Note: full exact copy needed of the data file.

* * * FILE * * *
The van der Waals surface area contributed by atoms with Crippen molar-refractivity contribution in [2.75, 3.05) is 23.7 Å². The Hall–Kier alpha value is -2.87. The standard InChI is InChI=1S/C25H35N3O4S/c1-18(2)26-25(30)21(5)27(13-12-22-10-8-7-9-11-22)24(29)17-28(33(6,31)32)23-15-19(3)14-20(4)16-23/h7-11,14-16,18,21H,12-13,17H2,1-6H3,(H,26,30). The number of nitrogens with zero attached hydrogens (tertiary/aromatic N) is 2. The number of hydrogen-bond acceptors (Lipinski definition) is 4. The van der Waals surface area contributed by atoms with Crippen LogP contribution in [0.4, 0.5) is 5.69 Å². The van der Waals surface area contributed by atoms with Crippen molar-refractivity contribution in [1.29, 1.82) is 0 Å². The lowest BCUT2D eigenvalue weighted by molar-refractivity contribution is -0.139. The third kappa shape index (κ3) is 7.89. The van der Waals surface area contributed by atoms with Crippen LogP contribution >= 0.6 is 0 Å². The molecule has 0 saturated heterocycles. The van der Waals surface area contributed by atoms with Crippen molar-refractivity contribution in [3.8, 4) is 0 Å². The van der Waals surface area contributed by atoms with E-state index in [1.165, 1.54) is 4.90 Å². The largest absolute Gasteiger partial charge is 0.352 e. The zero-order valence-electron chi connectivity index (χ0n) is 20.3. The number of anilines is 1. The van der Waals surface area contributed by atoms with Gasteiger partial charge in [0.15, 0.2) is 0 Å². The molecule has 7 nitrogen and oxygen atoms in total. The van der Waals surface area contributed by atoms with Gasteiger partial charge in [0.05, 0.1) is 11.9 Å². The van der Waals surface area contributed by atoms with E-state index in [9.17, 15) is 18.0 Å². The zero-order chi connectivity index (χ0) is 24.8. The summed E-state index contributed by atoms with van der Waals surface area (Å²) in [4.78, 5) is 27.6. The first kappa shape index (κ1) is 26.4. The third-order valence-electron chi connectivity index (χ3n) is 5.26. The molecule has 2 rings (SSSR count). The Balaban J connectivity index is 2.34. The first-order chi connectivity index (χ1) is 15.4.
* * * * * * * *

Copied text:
The van der Waals surface area contributed by atoms with Crippen molar-refractivity contribution in [2.75, 3.05) is 23.7 Å². The Hall–Kier alpha value is -2.87. The standard InChI is InChI=1S/C25H35N3O4S/c1-18(2)26-25(30)21(5)27(13-12-22-10-8-7-9-11-22)24(29)17-28(33(6,31)32)23-15-19(3)14-20(4)16-23/h7-11,14-16,18,21H,12-13,17H2,1-6H3,(H,26,30). The number of nitrogens with zero attached hydrogens (tertiary/aromatic N) is 2. The number of hydrogen-bond acceptors (Lipinski definition) is 4. The van der Waals surface area contributed by atoms with Crippen LogP contribution in [0.4, 0.5) is 5.69 Å². The van der Waals surface area contributed by atoms with Crippen molar-refractivity contribution in [1.29, 1.82) is 0 Å². The lowest BCUT2D eigenvalue weighted by molar-refractivity contribution is -0.139. The third kappa shape index (κ3) is 7.89. The van der Waals surface area contributed by atoms with Crippen LogP contribution >= 0.6 is 0 Å². The molecule has 0 saturated heterocycles. The van der Waals surface area contributed by atoms with Crippen molar-refractivity contribution in [3.8, 4) is 0 Å². The van der Waals surface area contributed by atoms with E-state index in [1.165, 1.54) is 4.90 Å². The largest absolute Gasteiger partial charge is 0.352 e. The zero-order valence-electron chi connectivity index (χ0n) is 20.3. The number of anilines is 1. The van der Waals surface area contributed by atoms with Gasteiger partial charge in [0.15, 0.2) is 0 Å². The molecule has 7 nitrogen and oxygen atoms in total. The van der Waals surface area contributed by atoms with Gasteiger partial charge in [0.05, 0.1) is 11.9 Å². The van der Waals surface area contributed by atoms with E-state index in [9.17, 15) is 18.0 Å². The zero-order chi connectivity index (χ0) is 24.8. The summed E-state index contributed by atoms with van der Waals surface area (Å²) in [4.78, 5) is 27.6. The first kappa shape index (κ1) is 26.4. The third-order valence-electron chi connectivity index (χ3n) is 5.26. The molecule has 2 rings (SSSR count). The Balaban J connectivity index is 2.34. The first-order chi connectivity index (χ1) is 15.4.